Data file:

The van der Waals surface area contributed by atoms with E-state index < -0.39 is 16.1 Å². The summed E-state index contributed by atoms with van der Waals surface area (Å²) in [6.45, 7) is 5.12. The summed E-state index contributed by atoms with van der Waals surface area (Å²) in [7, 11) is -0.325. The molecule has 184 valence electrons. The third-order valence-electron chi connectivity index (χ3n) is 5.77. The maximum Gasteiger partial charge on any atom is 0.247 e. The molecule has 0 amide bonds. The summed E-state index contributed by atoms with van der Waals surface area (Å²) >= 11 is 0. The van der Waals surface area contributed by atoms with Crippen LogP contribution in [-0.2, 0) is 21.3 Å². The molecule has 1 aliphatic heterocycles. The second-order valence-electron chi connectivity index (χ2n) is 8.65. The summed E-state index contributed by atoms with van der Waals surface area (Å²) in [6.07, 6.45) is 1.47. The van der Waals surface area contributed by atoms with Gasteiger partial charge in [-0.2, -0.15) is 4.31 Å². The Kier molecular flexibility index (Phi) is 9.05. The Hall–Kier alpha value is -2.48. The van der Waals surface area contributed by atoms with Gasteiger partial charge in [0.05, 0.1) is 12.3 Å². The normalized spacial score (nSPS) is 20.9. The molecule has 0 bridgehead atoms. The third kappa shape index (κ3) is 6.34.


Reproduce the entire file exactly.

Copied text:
The van der Waals surface area contributed by atoms with E-state index < -0.39 is 16.1 Å². The summed E-state index contributed by atoms with van der Waals surface area (Å²) in [6.45, 7) is 5.12. The summed E-state index contributed by atoms with van der Waals surface area (Å²) in [7, 11) is -0.325. The molecule has 184 valence electrons. The third-order valence-electron chi connectivity index (χ3n) is 5.77. The maximum Gasteiger partial charge on any atom is 0.247 e. The molecule has 0 amide bonds. The summed E-state index contributed by atoms with van der Waals surface area (Å²) >= 11 is 0. The van der Waals surface area contributed by atoms with Crippen LogP contribution in [-0.2, 0) is 21.3 Å². The molecule has 1 aliphatic heterocycles. The second-order valence-electron chi connectivity index (χ2n) is 8.65. The summed E-state index contributed by atoms with van der Waals surface area (Å²) in [6.07, 6.45) is 1.47. The van der Waals surface area contributed by atoms with Gasteiger partial charge in [-0.2, -0.15) is 4.31 Å². The Kier molecular flexibility index (Phi) is 9.05. The Hall–Kier alpha value is -2.48. The van der Waals surface area contributed by atoms with Gasteiger partial charge in [0.05, 0.1) is 12.3 Å². The normalized spacial score (nSPS) is 20.9. The molecule has 0 bridgehead atoms. The third kappa shape index (κ3) is 6.34.